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Marine Ecology Progress Series

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MEPS 124:215-225 (1995)  -  doi:10.3354/meps124215

Meadow maintenance, growth and productivity of a mixed Philippine seagrass bed

Vermaat JE, Agawin NSR, Duarte CM, Fortes MD, Marbà N, Uri JS

Leaf production, shoot demography and rhizome growth and branching were quantified for the common seagrass species in a mixed seagrass bed on the Bolinao reef flat (Luzon, The Philippines) to assess the contribution of these species to canopy maintenance, meadow biomass and productivity. We tested the hypothesis that seagrass growth rates correlated negatively with shoot size and age when compared across species, and found that shoot recruitment, leaf turnover and horizontal rhizome elongation and branching rates were lower for species with older and larger shoots. Median shoot ages for the short-lived species were generally less than a year; those for the longer-lived Enhalus acoroides (L. f.) Royle and Thalassia hemprichii (Ehrenb.) Aschers. were slightly more than 1.5 yr. The oldest E. acoroides had almost reached 10 yr. Generally, shoot mortality and recruitment balanced each other fairly well. The rhizomes of longer-lived E. acoroides and T. hemprichii elongated at rates of 5 and 21 cm yr-1, respectively, and those of the short-lived Syringodium isoetifolium (Aschers.) Dandy and Halophila ovalis (R. Br.) Hook f. at rates of 135 and 141 cm yr-1. Vertical shoot elongation ranged from 2 to 13 cm shoot-1 yr-1 and was not correlated with size or age. The meadow had a total biomass of 624 g dry wt (DW) m-2 (roots excluded), to which the larger and longer-lived species T. hemprichii and E. acoroides contributed substantially (52 and 37%, respectively). Leaf production dominated total annual productivity, constituting 91% of 2143 g DW m-2 yr-1 (roots excluded); this productivity was mainly due to T. hemprichii (74%), and not to the oldest and slowest-growing E. acoroides (10%).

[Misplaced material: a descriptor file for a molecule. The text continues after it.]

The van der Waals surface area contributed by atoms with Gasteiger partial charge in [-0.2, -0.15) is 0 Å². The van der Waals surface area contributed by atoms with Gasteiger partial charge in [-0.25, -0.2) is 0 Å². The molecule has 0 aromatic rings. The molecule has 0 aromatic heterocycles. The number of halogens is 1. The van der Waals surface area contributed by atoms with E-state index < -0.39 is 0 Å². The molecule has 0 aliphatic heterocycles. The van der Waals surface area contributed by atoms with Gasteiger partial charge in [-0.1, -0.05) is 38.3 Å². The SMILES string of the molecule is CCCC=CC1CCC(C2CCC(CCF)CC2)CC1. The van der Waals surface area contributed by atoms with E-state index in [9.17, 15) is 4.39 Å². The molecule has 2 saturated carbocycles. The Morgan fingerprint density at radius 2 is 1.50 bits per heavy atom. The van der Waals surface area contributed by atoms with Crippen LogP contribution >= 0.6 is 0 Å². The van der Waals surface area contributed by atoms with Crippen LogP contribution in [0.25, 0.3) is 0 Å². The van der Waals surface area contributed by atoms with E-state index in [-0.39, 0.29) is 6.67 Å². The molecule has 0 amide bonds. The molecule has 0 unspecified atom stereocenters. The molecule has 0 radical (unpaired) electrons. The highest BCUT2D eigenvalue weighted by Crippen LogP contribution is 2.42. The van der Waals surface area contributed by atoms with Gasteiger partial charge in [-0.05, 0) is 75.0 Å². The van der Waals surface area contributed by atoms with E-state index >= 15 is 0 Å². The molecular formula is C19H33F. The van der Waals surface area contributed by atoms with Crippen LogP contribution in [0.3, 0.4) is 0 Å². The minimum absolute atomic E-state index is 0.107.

Tropical seagrasses . Shoot life spans . Recruitment and mortality . Pioneer vs climax species . Allometry

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